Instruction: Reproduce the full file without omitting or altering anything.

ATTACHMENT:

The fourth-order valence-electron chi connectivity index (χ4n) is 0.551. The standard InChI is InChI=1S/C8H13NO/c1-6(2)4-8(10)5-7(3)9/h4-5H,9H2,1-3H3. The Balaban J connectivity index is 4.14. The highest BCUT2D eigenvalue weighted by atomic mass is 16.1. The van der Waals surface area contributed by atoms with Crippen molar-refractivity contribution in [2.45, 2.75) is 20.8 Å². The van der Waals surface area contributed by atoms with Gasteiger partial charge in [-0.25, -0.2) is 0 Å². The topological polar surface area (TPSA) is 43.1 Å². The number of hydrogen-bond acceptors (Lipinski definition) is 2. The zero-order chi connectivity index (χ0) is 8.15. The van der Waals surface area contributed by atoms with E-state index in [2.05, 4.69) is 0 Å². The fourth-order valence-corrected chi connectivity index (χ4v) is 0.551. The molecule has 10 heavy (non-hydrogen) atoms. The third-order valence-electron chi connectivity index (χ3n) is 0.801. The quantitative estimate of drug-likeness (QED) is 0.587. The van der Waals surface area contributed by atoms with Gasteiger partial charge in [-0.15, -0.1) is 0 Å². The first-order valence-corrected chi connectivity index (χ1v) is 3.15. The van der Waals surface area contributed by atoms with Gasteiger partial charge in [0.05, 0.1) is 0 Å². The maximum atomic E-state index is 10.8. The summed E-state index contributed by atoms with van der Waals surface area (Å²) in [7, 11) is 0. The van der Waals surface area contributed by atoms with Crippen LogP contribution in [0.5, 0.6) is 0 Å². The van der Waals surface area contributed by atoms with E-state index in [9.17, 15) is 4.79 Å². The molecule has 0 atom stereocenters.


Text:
The fourth-order valence-electron chi connectivity index (χ4n) is 0.551. The standard InChI is InChI=1S/C8H13NO/c1-6(2)4-8(10)5-7(3)9/h4-5H,9H2,1-3H3. The Balaban J connectivity index is 4.14. The highest BCUT2D eigenvalue weighted by atomic mass is 16.1. The van der Waals surface area contributed by atoms with Crippen molar-refractivity contribution in [2.45, 2.75) is 20.8 Å². The van der Waals surface area contributed by atoms with Gasteiger partial charge in [-0.25, -0.2) is 0 Å². The topological polar surface area (TPSA) is 43.1 Å². The number of hydrogen-bond acceptors (Lipinski definition) is 2. The zero-order chi connectivity index (χ0) is 8.15. The van der Waals surface area contributed by atoms with E-state index in [2.05, 4.69) is 0 Å². The fourth-order valence-corrected chi connectivity index (χ4v) is 0.551. The molecule has 10 heavy (non-hydrogen) atoms. The third-order valence-electron chi connectivity index (χ3n) is 0.801. The quantitative estimate of drug-likeness (QED) is 0.587. The van der Waals surface area contributed by atoms with Gasteiger partial charge in [-0.15, -0.1) is 0 Å². The first-order valence-corrected chi connectivity index (χ1v) is 3.15. The van der Waals surface area contributed by atoms with Gasteiger partial charge in [0.05, 0.1) is 0 Å². The maximum atomic E-state index is 10.8. The summed E-state index contributed by atoms with van der Waals surface area (Å²) in [7, 11) is 0. The van der Waals surface area contributed by atoms with Crippen LogP contribution in [0.5, 0.6) is 0 Å². The van der Waals surface area contributed by atoms with E-state index in [9.17, 15) is 4.79 Å². The molecule has 0 atom stereocenters.